Seven of Pentacles: Failure

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Seven of Pentacles: Failure

Historical: Lord of Success Unfulfilled

Ruling Pentagram: Pent #7 “Hidden” – Fire of (Chên) The Arousing, Thunder
Berashith: “and Elohim said “Let there be a raki’a””

Ruling Hexagram: Hex #46 ( shēng), Pushing Upward

Tiered Bigrams: Water (Above), Earth (Middle), Air (Below)

Element/Planet: Earth of Venus (Netzach, Victory)

Planet/Sun Sign: Saturn in Taurus

Keywords: Smallness, Humility, Sincerity, Repentance, Loyalty, Dedication

Keywords (Ill-Dignified): Sadness, Submission, Loneliness, Yearning, Longing

Interpretations

 

Golden Dawn: Called The Seven of Pentacles, Lord of Success Unfulfilled, the The Seven of Pentacles card corresponds to the planetary Saturn and the zodiacal Taurus and places at Sephira #7 (Netzach,) in the Golden Dawn system.
A hand in a cloud grasps the thorny stems of unopened blossoms.

Thoth: Creeping moth-like antennae, or palm fronds, in a sick blue grey color embrace purple and silver disks, with a pink glow. Alternatively attractive and repulsive, they are meant to represent bad money, weakened by Venus and Netzach. Because womynkind are bad, mmkay? Seriously though, at this point if one hasn’t become entirely bored of the Gnostic smacktalk permeating the Thoth, then one should probably favor it instead, as there is nothing Gnostic whatsoever about The Mutational Alchemy Tarot.
     Our perfected universe requires economic elegance; dismissing the feminine as unnecessary is wrong and an insult to Nature. Nothing at all is unnecessary, although, perhaps, it is set against one thing, or another, in war. But this denial of Nature’s perfection and economic brilliance is exactly what Crowley espouses, time and time again, until the Tantricists among the peanut gallery such as yours truly become quite sick to death of it if they bother with Western magick at all; many of them do not, instead limiting themselves to Eastern magick and metaphysics.

Mutational Alchemy Interpretation: First of all, the Hexagram is #46, Pushing Upwards, the image of the element Wood pushing up through Earth. Here, the feminine is strengthening the life in its grasp, quite the opposite of tradition. There is danger here, if the journey is too far or it is trampled on, the little plant will fail.
     This is the meaning of the Seven of Pentacles, a dangerous journey, or a risky venture. In the end the payoffs are worth it. The tiered bigrams reflect the previous Seven of Blades, with Water, the Mother being followed by two children. Instead of the Black Prince, we have the femme fatale, or sinister mistress of magick, in the situation. Earth in the above and Wood in the below is also a reference to the cthonic Gods, whom she protects with her body: Hades, Ningishzidda, Satan, Yama, Meslam-ta-ea Nergal and so on.
     In the element of Earth of Venus we have the powerful sexuality of the planet expressed in its most material form. Sensuality, lust and death, alongside Saturn in  Taurus, a slow, plodding and torturously drawn out ordeal. It may not exactly be a Russian movie, but it will sure be close. The situation will arrive at perfect justice and perfect satisfaction eventually. The key elements here are the symbol of the land and the feminine, a divine queen, princess or someone royal, a representative of Earth in Venus. Then there’s Saturn in Taurus, a slow, long-lived, stubborn, slightly cruel, sinister and perfectly just intelligence of natural law – the dragon was a perfect match.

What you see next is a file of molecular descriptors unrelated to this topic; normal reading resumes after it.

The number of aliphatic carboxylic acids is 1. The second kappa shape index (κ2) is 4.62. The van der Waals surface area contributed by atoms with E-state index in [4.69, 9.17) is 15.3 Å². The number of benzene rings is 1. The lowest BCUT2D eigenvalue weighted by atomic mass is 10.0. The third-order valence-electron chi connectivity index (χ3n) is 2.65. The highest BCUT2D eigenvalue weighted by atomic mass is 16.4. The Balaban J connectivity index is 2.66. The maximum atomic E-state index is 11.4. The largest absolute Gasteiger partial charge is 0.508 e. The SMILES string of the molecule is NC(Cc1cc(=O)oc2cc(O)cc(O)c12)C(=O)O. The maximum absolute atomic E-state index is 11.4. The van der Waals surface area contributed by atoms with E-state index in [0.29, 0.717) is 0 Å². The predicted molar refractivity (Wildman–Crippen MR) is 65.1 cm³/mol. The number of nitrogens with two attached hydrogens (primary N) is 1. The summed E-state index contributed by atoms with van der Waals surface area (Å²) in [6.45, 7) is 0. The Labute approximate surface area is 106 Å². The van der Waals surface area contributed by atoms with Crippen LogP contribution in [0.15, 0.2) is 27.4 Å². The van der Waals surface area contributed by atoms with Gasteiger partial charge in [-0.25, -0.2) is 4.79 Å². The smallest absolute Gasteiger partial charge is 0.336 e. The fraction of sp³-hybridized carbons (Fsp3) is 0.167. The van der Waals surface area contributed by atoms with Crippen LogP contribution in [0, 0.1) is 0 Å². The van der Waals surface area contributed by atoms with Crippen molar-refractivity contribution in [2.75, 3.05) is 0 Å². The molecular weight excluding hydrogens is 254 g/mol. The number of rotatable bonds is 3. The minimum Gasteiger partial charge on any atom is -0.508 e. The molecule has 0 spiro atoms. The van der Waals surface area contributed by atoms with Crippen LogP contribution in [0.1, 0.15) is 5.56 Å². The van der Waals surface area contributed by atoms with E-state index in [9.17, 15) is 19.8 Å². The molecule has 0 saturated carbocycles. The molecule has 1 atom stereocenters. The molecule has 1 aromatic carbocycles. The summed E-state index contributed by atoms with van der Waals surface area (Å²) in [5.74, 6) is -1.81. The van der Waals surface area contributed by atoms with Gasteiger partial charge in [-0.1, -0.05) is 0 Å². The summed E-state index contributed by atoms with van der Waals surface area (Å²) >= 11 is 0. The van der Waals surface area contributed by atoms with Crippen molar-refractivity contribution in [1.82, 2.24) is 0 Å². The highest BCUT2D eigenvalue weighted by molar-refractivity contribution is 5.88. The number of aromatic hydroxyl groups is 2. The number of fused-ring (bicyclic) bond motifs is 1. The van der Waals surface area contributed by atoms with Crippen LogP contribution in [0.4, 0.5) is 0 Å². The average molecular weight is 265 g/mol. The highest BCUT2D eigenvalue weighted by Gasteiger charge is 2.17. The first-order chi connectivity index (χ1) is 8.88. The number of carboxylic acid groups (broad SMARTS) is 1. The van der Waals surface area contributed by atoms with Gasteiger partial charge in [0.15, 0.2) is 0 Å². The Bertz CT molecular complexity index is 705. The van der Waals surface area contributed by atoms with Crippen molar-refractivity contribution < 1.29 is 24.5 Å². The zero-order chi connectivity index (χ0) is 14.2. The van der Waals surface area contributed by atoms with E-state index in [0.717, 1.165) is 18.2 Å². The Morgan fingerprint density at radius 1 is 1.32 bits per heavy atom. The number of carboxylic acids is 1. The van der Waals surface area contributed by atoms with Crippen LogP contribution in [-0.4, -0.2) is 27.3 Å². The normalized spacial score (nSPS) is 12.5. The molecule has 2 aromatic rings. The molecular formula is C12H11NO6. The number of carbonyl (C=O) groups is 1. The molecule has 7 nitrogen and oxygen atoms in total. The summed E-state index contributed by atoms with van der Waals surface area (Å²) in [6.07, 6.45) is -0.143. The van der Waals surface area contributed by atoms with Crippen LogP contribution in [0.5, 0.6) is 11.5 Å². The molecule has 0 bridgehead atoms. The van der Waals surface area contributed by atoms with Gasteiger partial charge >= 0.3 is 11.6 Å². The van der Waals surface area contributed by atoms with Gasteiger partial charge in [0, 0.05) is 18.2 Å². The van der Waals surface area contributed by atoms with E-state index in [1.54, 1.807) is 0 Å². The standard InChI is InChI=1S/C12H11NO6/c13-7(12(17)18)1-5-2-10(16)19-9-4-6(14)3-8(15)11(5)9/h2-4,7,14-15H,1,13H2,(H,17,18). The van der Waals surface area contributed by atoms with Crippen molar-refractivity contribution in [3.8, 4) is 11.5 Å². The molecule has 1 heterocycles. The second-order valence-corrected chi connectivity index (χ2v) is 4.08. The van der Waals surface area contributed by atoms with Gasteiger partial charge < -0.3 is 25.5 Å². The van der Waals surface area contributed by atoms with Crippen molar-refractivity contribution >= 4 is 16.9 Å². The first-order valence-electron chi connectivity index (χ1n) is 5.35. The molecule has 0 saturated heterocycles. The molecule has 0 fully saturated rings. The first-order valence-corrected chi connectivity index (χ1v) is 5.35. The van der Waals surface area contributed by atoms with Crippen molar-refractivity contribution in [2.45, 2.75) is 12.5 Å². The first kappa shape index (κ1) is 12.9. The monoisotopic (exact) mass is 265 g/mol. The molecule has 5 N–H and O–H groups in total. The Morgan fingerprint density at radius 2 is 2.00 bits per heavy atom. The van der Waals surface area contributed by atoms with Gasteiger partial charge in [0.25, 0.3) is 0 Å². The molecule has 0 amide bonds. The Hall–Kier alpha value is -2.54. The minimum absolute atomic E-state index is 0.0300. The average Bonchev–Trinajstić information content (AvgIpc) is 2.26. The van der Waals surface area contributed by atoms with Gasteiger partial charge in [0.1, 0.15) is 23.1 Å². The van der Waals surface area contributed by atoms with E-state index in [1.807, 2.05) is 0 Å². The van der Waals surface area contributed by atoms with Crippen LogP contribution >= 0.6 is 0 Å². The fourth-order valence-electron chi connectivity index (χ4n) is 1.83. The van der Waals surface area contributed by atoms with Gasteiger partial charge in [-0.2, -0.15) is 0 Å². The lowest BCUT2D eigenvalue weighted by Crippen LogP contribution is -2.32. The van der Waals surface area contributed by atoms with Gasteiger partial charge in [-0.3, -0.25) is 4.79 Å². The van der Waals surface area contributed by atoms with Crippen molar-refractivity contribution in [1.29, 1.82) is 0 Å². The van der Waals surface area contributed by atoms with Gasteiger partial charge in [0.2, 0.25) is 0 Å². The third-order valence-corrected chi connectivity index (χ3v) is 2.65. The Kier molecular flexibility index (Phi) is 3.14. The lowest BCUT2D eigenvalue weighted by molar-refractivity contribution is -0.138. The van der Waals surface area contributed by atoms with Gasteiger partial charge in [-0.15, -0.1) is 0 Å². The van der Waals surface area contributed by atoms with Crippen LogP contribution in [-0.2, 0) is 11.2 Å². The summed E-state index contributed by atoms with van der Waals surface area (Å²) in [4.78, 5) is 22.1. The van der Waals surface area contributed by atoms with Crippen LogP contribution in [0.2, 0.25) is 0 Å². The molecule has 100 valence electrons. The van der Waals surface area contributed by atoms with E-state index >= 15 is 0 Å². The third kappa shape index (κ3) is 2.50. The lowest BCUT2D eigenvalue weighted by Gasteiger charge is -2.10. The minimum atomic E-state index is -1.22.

Dragons are often shown in the most stupidest of circumstances, being ridden on by a knight, or being attacked by a knight, generally things dragons really have no interest in or business with. Dragons are symbols of Fire and Air, by their polarity they will be interested in females of any kind – Water and Earth – the female elements, which is why Dragons are shown as obsessed with Gold or in the ocean –  and then, real females, which is why they are shown being given unmarried girls as a way to pacify them.

The Scene:  The Dragon wins. The Dragon always wins because he or she knows how to play the long game versus the short game. The Knight in Shining Armor winning the battle is and always was a myth, born of the shortsighted fear of mortals. There are many dead men on the floor of the cavern, victims to their own pride and prejudice. The maiden represents the Venusian ideal. The righteousness of Man upon the Earth is and always will be focused on the Goddess, and so, she plays a central part in this card, a warning to those who would make Life something which it is not. Life is both the powerful and vengeful Dragon and the gentle and completely beautiful maiden, they are the same being here. If this is forgotten then all is lost in our lives.
     The deity represented is Deity-Great-Ocean-Possessor, or Luminous Being, Ryūjin. The skulls are the dead men who dare to offend the Dragon. The woman is one of the ladies he rescued from drowning who lives with him in the imperial city below the waves. She is crowning him with a crown with all of the colors of the elements on it. It’s a symbolic gesture, meant to signify his royal status, her ability to grant kingship as the representative of the element of Earth, and of his dominion over the five elements as the Magus.